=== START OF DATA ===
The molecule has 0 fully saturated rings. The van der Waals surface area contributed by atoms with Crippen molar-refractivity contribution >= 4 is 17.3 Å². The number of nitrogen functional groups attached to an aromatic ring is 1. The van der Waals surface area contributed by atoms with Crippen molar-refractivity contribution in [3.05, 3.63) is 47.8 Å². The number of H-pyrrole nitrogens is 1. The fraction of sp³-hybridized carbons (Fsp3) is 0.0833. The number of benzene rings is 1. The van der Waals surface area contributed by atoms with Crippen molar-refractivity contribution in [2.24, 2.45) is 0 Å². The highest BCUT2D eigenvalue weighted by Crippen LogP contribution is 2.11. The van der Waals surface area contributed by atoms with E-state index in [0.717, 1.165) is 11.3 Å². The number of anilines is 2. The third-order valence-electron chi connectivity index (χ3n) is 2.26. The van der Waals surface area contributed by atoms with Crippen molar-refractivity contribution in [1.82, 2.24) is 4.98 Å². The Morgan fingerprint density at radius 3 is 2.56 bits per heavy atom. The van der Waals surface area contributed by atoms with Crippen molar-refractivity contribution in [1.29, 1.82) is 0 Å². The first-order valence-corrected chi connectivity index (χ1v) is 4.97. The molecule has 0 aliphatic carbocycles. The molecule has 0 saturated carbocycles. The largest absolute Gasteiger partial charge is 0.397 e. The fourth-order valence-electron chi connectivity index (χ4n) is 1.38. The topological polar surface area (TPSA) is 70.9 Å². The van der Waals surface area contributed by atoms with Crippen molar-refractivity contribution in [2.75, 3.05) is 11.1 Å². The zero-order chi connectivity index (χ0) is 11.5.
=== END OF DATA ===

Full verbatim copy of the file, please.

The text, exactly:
The molecule has 0 fully saturated rings. The van der Waals surface area contributed by atoms with Crippen molar-refractivity contribution >= 4 is 17.3 Å². The number of nitrogen functional groups attached to an aromatic ring is 1. The van der Waals surface area contributed by atoms with Crippen molar-refractivity contribution in [3.05, 3.63) is 47.8 Å². The number of H-pyrrole nitrogens is 1. The fraction of sp³-hybridized carbons (Fsp3) is 0.0833. The number of benzene rings is 1. The van der Waals surface area contributed by atoms with Crippen molar-refractivity contribution in [2.24, 2.45) is 0 Å². The highest BCUT2D eigenvalue weighted by Crippen LogP contribution is 2.11. The van der Waals surface area contributed by atoms with E-state index in [0.717, 1.165) is 11.3 Å². The number of anilines is 2. The third-order valence-electron chi connectivity index (χ3n) is 2.26. The van der Waals surface area contributed by atoms with Crippen molar-refractivity contribution in [1.82, 2.24) is 4.98 Å². The Morgan fingerprint density at radius 3 is 2.56 bits per heavy atom. The van der Waals surface area contributed by atoms with Crippen molar-refractivity contribution in [1.29, 1.82) is 0 Å². The first-order valence-corrected chi connectivity index (χ1v) is 4.97. The molecule has 0 aliphatic carbocycles. The molecule has 0 saturated carbocycles. The largest absolute Gasteiger partial charge is 0.397 e. The fourth-order valence-electron chi connectivity index (χ4n) is 1.38. The topological polar surface area (TPSA) is 70.9 Å². The van der Waals surface area contributed by atoms with Crippen molar-refractivity contribution in [2.75, 3.05) is 11.1 Å². The zero-order chi connectivity index (χ0) is 11.5.